[quote="constantconvert, post:4, topic:287241"]
Pretty similar. Their hats were taller without a "rim" or "veil" down the back, and their sleeves were fitted. Also their "cassocks" were shorter than ankle length. I don't know the correct terms so I just used quotes, in case I'm using incorrect names
Not having seen them I can only guess, we don't really know who they were but if we go on the assumption that they were Orthodox for argument sake we can discuss it a bit. It is interesting.
I think most cassock type garments are called riassa, there may be other specific names for different styles, I don't know.
It sounds from the description like they might have been wearing inner cassocks (perfectly acceptable for street wear). This could account for the narrow sleeves.
I think that novices usually are only allowed to wear the inner cassock but all others may wear it too, and it would be under the billowy ones in the pictures.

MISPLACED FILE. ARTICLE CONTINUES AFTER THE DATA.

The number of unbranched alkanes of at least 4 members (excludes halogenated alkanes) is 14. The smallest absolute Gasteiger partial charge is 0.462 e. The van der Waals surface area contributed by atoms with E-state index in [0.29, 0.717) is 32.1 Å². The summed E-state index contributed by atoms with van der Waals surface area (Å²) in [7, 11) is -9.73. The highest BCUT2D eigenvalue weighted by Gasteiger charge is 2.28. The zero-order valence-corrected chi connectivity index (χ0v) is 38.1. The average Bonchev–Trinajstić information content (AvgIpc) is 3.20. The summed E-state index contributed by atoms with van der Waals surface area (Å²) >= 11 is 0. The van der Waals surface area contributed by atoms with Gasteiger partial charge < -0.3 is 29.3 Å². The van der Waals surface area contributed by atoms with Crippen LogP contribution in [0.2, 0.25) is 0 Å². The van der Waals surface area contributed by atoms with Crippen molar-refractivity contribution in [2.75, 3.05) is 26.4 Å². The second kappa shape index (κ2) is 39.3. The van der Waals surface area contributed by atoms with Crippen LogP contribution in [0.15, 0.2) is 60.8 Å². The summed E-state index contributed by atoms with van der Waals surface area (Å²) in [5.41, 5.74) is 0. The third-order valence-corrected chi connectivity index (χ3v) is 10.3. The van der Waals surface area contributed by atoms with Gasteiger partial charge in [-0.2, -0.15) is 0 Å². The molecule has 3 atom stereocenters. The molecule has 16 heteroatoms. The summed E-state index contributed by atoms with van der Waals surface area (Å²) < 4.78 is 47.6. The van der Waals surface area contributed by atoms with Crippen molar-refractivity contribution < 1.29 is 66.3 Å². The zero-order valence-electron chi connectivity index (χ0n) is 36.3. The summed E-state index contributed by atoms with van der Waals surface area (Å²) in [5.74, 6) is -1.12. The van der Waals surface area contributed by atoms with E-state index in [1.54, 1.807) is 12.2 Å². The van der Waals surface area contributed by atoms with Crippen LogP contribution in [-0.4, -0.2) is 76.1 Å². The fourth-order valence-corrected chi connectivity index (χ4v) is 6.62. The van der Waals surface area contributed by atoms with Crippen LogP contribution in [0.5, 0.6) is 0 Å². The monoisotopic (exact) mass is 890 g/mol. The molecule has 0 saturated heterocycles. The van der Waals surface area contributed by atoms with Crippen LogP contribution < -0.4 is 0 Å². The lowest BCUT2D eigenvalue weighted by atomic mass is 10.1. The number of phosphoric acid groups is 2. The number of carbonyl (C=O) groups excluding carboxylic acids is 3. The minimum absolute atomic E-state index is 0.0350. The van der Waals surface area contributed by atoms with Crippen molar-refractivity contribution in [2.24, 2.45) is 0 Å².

Black generally indicates monastics, celibates. Married clergy wear similar clothing in white or even other colors, but avoid black because of the symbolism.
The individual with the pectoral cross on a chain would be a priest. If it is embroidered on, and really large, it could mean an advanced monk, like a schema monk (but I doubt it).
The hats with the rim on top (as in picture above) are common in Greek use, so these would not be Greek. Perhaps a Russian tradition, or Serbian.
These were not soft hats, I take it, but stiff and cyindrical, right? The hats really puzzle me, because they are taller hats it sounds like you are describing something like a fez and I don't know what to think. If they are soft and crushable they would be something like a skoufia, if they are cylindrical stiff with a flat top I think that could be a komilavka.
Serb monks walking, wearing inner cassocks...